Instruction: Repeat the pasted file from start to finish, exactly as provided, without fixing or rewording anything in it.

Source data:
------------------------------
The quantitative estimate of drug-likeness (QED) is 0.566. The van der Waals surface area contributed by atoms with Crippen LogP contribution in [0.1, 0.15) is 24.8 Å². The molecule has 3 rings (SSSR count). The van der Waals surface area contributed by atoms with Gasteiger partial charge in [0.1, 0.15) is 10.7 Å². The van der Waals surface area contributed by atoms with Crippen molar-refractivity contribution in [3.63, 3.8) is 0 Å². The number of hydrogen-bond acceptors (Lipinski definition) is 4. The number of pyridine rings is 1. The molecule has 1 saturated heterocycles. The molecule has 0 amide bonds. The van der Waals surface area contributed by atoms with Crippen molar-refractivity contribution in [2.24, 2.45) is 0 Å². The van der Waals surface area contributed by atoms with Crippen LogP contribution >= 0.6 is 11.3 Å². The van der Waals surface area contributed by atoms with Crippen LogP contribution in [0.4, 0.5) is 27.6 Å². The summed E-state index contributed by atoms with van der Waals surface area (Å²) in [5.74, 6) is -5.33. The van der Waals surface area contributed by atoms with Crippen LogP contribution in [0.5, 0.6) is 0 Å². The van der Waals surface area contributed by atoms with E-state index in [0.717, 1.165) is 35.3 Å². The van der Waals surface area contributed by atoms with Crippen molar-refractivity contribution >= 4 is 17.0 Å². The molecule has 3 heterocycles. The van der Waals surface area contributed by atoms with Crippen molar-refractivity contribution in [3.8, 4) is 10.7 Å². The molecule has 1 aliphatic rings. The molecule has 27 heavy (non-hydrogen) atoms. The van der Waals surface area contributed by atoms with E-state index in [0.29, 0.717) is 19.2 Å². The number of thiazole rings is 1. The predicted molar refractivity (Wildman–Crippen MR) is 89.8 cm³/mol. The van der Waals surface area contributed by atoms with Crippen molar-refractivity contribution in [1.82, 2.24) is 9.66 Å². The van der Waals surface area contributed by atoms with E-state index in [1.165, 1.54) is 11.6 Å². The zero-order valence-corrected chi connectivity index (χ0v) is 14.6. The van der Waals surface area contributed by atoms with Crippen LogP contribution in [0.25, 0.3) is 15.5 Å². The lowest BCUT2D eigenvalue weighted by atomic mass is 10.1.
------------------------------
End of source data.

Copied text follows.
The quantitative estimate of drug-likeness (QED) is 0.566. The van der Waals surface area contributed by atoms with Crippen LogP contribution in [0.1, 0.15) is 24.8 Å². The molecule has 3 rings (SSSR count). The van der Waals surface area contributed by atoms with Gasteiger partial charge in [0.1, 0.15) is 10.7 Å². The van der Waals surface area contributed by atoms with Crippen molar-refractivity contribution in [3.63, 3.8) is 0 Å². The number of hydrogen-bond acceptors (Lipinski definition) is 4. The number of pyridine rings is 1. The molecule has 1 saturated heterocycles. The molecule has 0 amide bonds. The van der Waals surface area contributed by atoms with Crippen molar-refractivity contribution in [2.24, 2.45) is 0 Å². The van der Waals surface area contributed by atoms with Crippen LogP contribution >= 0.6 is 11.3 Å². The van der Waals surface area contributed by atoms with Crippen LogP contribution in [0.4, 0.5) is 27.6 Å². The summed E-state index contributed by atoms with van der Waals surface area (Å²) in [5.74, 6) is -5.33. The van der Waals surface area contributed by atoms with Crippen LogP contribution in [0.5, 0.6) is 0 Å². The van der Waals surface area contributed by atoms with E-state index in [0.717, 1.165) is 35.3 Å². The van der Waals surface area contributed by atoms with Crippen molar-refractivity contribution >= 4 is 17.0 Å². The molecule has 3 heterocycles. The van der Waals surface area contributed by atoms with Crippen molar-refractivity contribution in [3.8, 4) is 10.7 Å². The molecule has 1 aliphatic rings. The molecule has 27 heavy (non-hydrogen) atoms. The van der Waals surface area contributed by atoms with E-state index in [0.29, 0.717) is 19.2 Å². The number of thiazole rings is 1. The predicted molar refractivity (Wildman–Crippen MR) is 89.8 cm³/mol. The van der Waals surface area contributed by atoms with Crippen molar-refractivity contribution in [1.82, 2.24) is 9.66 Å². The van der Waals surface area contributed by atoms with E-state index in [1.165, 1.54) is 11.6 Å². The zero-order valence-corrected chi connectivity index (χ0v) is 14.6. The van der Waals surface area contributed by atoms with Crippen LogP contribution in [0.25, 0.3) is 15.5 Å². The lowest BCUT2D eigenvalue weighted by atomic mass is 10.1.